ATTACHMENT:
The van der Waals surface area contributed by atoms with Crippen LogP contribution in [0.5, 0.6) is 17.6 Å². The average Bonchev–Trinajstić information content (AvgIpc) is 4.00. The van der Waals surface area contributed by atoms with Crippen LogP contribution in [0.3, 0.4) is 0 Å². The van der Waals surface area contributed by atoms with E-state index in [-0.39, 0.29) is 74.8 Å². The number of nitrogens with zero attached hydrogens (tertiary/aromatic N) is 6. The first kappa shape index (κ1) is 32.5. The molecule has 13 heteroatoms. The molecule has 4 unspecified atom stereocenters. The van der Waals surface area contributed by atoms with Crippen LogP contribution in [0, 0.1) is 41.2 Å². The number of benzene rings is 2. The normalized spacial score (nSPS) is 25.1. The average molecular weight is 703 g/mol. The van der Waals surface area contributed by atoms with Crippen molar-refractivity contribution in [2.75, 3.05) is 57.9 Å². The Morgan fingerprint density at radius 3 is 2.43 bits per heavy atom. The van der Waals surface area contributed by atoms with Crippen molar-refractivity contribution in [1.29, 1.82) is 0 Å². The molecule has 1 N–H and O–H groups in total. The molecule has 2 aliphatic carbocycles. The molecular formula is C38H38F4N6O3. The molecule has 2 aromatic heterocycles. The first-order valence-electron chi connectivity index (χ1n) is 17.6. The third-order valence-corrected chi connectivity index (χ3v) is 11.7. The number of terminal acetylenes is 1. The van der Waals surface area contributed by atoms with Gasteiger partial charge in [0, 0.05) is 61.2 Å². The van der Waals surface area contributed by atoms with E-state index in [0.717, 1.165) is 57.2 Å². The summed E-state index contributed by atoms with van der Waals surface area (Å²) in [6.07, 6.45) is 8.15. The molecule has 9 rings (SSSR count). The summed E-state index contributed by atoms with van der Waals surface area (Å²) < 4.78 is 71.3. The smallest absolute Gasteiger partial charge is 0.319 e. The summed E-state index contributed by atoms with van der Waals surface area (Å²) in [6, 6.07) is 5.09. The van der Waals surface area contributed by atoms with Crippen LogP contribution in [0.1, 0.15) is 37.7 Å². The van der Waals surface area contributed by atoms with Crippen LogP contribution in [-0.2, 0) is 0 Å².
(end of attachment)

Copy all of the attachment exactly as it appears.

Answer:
The van der Waals surface area contributed by atoms with Crippen LogP contribution in [0.5, 0.6) is 17.6 Å². The average Bonchev–Trinajstić information content (AvgIpc) is 4.00. The van der Waals surface area contributed by atoms with Crippen LogP contribution in [0.3, 0.4) is 0 Å². The van der Waals surface area contributed by atoms with E-state index in [-0.39, 0.29) is 74.8 Å². The number of nitrogens with zero attached hydrogens (tertiary/aromatic N) is 6. The first kappa shape index (κ1) is 32.5. The molecule has 13 heteroatoms. The molecule has 4 unspecified atom stereocenters. The van der Waals surface area contributed by atoms with Crippen LogP contribution in [0, 0.1) is 41.2 Å². The number of benzene rings is 2. The normalized spacial score (nSPS) is 25.1. The average molecular weight is 703 g/mol. The van der Waals surface area contributed by atoms with Crippen molar-refractivity contribution in [2.75, 3.05) is 57.9 Å². The Morgan fingerprint density at radius 3 is 2.43 bits per heavy atom. The van der Waals surface area contributed by atoms with Crippen molar-refractivity contribution in [1.29, 1.82) is 0 Å². The molecule has 1 N–H and O–H groups in total. The molecule has 2 aliphatic carbocycles. The molecular formula is C38H38F4N6O3. The molecule has 2 aromatic heterocycles. The first-order valence-electron chi connectivity index (χ1n) is 17.6. The third-order valence-corrected chi connectivity index (χ3v) is 11.7. The number of terminal acetylenes is 1. The van der Waals surface area contributed by atoms with Gasteiger partial charge in [0, 0.05) is 61.2 Å². The van der Waals surface area contributed by atoms with E-state index in [0.717, 1.165) is 57.2 Å². The summed E-state index contributed by atoms with van der Waals surface area (Å²) in [6.07, 6.45) is 8.15. The molecule has 9 rings (SSSR count). The summed E-state index contributed by atoms with van der Waals surface area (Å²) < 4.78 is 71.3. The smallest absolute Gasteiger partial charge is 0.319 e. The summed E-state index contributed by atoms with van der Waals surface area (Å²) in [6, 6.07) is 5.09. The van der Waals surface area contributed by atoms with Crippen LogP contribution in [0.1, 0.15) is 37.7 Å². The van der Waals surface area contributed by atoms with Crippen LogP contribution in [-0.2, 0) is 0 Å².